Babylonian Demon Bowls
Within the wide category of protective magic, one local tradition stands out as unique, namely the so-called Babylonian demon bowls. These inscribed earthenware vessels were found in several sites in Iraq and Iran, dating from the 6th to the 8th centuries A.D. and are unknown outside that region. They are normally inscribed in one of three Aramaic dialects -- Jewish-Aramaic, Syriac, and Mandaic -- though some bowls are known which are inscribed in Persian (Pehlevi). The form and direction of the writing varies -- the most common form being spirals, beginning from the bowl's rim and moving toward the center. Some bowls are inscribed on the outside as well as the inside. Moreover, numerous bowls are inscribed in various pseudo-scripts, either because the person who manufactured them was illiterate, or because the text itself was deemed only a secondary component of the bowl, and could be recited orally, or dispensed with altogether. While many bowls show little sign of outside influence, others display the well-known motifs of "international" magic -- common divine names, familiar voces magicae, and symbols such as the ouroboros or the characteres.
Those bowls which are found in situ often are positioned face-down, and in some cases two bowls are found glued together with pitch, the space enclosed between them containing such items as inscribed egg-shells or human skull fragments. From their positioning, and from the images of bound demons which adorn numerous bowls, it would seem that these were demon traps, meant to lure, trap, and disable any malevolent demons, preventing them from hurting humans or causing damage to property. It seems that such traps often were placed in room corners, since the meeting of walls and floor created cracks through which the demons could sneak in -- a fact which is also verified in contemporary literary sources. However, in some cases the bowls' inscriptions reveal them to have been not so much "environmental protection" devices, but rather aggressive instruments aimed at sending the demons upon an enemy's head. Such bowls could be buried in cemeteries -- where ghosts and demons were abundant -- and perhaps also next to the victim's house and property, to enhance their efficacy and accuracy.
34. Kelsey Museum 19501
Seleucia-on-Tigris 6th or 7th century A.D.
Note the repetitive signs, perhaps meant to imitate writing.
35. Kelsey Museum 19502
Seleucia-on-Tigris 6th or 7th century A.D.
The "text" is written in a pseudo-script, in lines emanating from the center. The meaning of the design at the center is unclear, but it might be a drawing of a room with demon-bowls at the four corners.
36. Kelsey Museum 19503
Seleucia-on-Tigris 6th or 7th century A.D.
This bowl is "written" in a pseudo-script, clearly meant to imitate Syriac (an Aramaic dialect and alphabet, used on many demon-bowls).
37. Kelsey Museum 19504
Seleucia-on-Tigris 6th or 7th century A.D.
Text: (Panel 1) [...] Negray daughter of Denday and from her male sons and [...] I have heard and the voice of the weak [...] of the men who are fighting [...] of raging women who curse and afflict and cause pain they have descended against them [Azdai], Yazdun and Yaqrun, Prael the great and Ruphael and Sahtiel and seized them and by the tufts of hair and the tresses of their heads and broke the horns which were high and tied them by the tufts of hair of their heads and said to them "remove that which you have cursed" and they said to him "from the pain of our heart we cursed and from the bitterness of our palate we resolved to curse" I have made you swear and adjure you in the name of Azdai and Yazdun and Yaqrun and Prael the great and Ruphael and Sahtiel that you release (Panel 2) and free [...] Negray daughter of Denday and [...] male and female from [...] all the curses [...] cursed and from the curses of [...] and the mother and from the curse of the prostitute [...] and the fetus and from the curse of the employee and employer who stole the wage and from the curse of the brothers who did not divide truthfully among themselves and from the curses of all people who curse in the name of idol demons and their surrenderings you are the healer you are the healer who heals sicknesses with words you are the healer who turns away the sicknesses and the curses of those who cursed Negray daughter of Denday in the name of Azdai and Yazdun and Yaqrun and Prael and Ruphael and heal and annul the curses of those who curse Negray daughter of Denday. And upon a stone (Panel 3) which is unsplit I sat [...] and I wrote all of the curses upon a new bowl of clay and I sent back the curses of those who cursed Negray daughter of Denday to their masters until they release and bless in the name of Sariel the angel and Barakiel the angel and in the name of Sariel and Barakiel you release from the curses of those who curse Negray daughter of Denday as a man as a man is freed from the house of bondage and from the house of weapons amen amen selah [...] may there be health and sealing [...] and to the house of Negray daughter of Denday and to the male sons [...]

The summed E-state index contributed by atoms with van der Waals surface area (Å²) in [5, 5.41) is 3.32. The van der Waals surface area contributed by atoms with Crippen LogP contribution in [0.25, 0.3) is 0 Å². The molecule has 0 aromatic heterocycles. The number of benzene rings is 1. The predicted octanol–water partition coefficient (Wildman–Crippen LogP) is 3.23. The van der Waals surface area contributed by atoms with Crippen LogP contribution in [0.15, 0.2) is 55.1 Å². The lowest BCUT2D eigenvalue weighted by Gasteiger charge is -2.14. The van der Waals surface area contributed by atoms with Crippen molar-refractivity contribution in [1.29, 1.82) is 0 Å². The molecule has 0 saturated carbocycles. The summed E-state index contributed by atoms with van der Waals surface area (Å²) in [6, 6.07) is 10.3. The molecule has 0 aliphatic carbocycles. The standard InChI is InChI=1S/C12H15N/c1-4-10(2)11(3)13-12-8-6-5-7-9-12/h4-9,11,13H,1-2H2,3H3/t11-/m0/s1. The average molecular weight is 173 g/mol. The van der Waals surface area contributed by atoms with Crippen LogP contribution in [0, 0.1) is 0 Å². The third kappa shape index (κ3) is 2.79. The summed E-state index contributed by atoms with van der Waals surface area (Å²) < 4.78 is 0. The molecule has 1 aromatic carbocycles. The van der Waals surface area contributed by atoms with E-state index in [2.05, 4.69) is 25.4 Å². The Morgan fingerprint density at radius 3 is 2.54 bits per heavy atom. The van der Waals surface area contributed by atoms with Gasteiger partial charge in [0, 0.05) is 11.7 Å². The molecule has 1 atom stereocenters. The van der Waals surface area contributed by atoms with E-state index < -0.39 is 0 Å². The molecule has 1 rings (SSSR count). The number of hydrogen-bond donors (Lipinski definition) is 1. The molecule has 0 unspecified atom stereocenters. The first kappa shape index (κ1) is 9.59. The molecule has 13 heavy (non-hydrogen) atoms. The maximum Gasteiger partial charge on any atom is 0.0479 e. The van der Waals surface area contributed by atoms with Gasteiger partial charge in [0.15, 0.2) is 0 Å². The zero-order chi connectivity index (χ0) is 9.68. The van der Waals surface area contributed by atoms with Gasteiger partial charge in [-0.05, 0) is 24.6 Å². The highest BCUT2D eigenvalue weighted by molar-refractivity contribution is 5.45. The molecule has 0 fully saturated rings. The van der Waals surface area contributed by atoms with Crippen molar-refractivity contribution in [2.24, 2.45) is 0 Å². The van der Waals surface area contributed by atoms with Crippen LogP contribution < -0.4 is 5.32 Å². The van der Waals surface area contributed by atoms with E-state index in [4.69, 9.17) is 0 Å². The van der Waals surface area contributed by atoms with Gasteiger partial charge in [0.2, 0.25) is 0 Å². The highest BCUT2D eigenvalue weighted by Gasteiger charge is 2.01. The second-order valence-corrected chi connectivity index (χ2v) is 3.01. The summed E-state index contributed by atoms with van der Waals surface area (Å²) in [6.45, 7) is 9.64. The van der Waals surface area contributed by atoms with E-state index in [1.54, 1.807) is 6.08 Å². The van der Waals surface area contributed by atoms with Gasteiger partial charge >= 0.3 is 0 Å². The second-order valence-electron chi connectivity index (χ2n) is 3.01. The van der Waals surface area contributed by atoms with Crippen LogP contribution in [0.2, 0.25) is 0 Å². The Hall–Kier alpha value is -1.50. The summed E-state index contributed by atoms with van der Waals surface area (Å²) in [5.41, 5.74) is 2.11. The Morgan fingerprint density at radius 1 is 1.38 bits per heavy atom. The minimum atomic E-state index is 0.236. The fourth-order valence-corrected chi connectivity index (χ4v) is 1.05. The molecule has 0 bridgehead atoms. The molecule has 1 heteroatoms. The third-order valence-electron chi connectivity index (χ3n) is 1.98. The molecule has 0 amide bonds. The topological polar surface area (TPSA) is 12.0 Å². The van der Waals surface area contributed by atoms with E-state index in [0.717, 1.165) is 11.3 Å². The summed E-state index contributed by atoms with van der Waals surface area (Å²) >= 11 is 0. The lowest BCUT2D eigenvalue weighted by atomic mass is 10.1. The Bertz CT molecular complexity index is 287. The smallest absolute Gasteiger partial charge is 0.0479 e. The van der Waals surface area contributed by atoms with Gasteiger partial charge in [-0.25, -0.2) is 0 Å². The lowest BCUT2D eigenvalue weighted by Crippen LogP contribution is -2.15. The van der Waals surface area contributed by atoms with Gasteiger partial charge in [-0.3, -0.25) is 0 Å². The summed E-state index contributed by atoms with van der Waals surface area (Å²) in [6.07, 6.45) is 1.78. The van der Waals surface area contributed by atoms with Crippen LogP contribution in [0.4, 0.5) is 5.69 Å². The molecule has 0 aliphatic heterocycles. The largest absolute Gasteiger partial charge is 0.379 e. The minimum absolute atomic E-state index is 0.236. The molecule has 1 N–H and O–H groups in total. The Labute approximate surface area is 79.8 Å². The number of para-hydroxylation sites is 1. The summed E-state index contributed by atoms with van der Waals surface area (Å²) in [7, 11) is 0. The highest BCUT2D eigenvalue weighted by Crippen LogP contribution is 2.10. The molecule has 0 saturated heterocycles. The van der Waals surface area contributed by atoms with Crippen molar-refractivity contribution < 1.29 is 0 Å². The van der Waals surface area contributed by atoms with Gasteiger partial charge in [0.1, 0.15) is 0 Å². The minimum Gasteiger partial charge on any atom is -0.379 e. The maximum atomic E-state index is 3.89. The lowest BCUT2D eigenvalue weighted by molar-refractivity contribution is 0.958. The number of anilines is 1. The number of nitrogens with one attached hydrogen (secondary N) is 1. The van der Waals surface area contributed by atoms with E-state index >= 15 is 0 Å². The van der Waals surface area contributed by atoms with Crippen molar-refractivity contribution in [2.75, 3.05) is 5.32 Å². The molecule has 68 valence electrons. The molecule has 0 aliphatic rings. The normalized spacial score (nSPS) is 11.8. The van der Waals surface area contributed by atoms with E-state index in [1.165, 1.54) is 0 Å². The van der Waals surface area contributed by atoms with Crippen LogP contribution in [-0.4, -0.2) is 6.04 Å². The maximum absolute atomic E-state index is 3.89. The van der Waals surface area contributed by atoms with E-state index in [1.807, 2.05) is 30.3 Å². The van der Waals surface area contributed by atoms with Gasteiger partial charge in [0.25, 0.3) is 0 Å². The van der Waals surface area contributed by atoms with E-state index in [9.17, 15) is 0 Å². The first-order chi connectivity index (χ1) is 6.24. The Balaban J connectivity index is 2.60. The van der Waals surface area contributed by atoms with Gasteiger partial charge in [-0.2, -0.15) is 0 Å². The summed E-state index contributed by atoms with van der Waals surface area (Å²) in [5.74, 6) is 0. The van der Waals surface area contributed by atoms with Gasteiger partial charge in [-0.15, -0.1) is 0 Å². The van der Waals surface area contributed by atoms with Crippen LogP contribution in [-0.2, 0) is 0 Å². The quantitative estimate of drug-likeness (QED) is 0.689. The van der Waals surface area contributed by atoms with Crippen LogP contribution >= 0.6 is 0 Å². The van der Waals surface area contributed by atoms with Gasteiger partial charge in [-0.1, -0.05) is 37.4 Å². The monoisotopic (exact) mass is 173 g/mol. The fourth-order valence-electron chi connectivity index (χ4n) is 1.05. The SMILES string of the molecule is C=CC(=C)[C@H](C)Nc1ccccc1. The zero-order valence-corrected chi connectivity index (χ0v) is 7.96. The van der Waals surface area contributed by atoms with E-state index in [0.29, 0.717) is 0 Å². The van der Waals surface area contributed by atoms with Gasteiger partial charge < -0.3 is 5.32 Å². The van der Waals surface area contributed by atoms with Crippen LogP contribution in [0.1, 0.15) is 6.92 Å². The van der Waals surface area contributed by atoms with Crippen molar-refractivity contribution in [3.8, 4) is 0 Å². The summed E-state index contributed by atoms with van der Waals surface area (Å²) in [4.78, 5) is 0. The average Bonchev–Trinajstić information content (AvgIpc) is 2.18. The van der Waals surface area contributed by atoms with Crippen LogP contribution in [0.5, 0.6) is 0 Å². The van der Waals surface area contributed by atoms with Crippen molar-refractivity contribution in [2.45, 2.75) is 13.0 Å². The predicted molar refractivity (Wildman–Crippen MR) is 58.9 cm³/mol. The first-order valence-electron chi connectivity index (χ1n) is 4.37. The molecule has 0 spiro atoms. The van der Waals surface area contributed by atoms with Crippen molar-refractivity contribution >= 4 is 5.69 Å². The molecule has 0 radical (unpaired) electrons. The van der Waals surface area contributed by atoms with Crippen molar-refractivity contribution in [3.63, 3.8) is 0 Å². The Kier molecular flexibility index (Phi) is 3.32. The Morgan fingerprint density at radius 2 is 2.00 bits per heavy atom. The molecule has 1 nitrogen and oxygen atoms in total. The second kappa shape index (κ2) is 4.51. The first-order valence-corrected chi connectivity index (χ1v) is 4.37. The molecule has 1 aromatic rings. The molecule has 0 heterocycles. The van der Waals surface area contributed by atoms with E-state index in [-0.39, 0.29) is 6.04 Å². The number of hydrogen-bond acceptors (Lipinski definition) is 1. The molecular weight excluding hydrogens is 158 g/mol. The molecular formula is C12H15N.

The text is written in Mandaic, an Eastern Aramaic dialect and script, in three wedge-shaped panels, each panel beginning on the bowl's rim and moving inward. The text itself is a copy of a long spell which appears on several such bowls, and into which the client's name -- in this case Negray daughter of Denday -- was inserted in the proper places. It was meant as a counter-spell, to protect the client against all her enemies' curses, whatever they may have been.
Bibl.: Unpublished. The translation and notes were provided by
Timothy La Vallee, who is preparing these bowls for publication.
38. Kelsey Museum 19505
Seleucia-on-Tigris 6th or 7th century A.D.
Meaningless signs, or badly effaced Aramaic letters.
39. Kelsey Museum 33756
Seleucia-on-Tigris 6th or 7th century, A.D.
This bowl was found on top of another bowl (the excavation report does not specify which one), with an "inscribed" egg shell between them; unfortunately, the egg shell never made it to Ann Arbor. The "text" on the bowl is written in a pseudo-script, but the bowl's general appearance -- with the figures surrounded by a "text" (real or imaginary) -- is typical of the genre. Note the bound male demons -- their hands are tied, their feet are chained -- a clear sign of what the bowl itself was meant to achieve.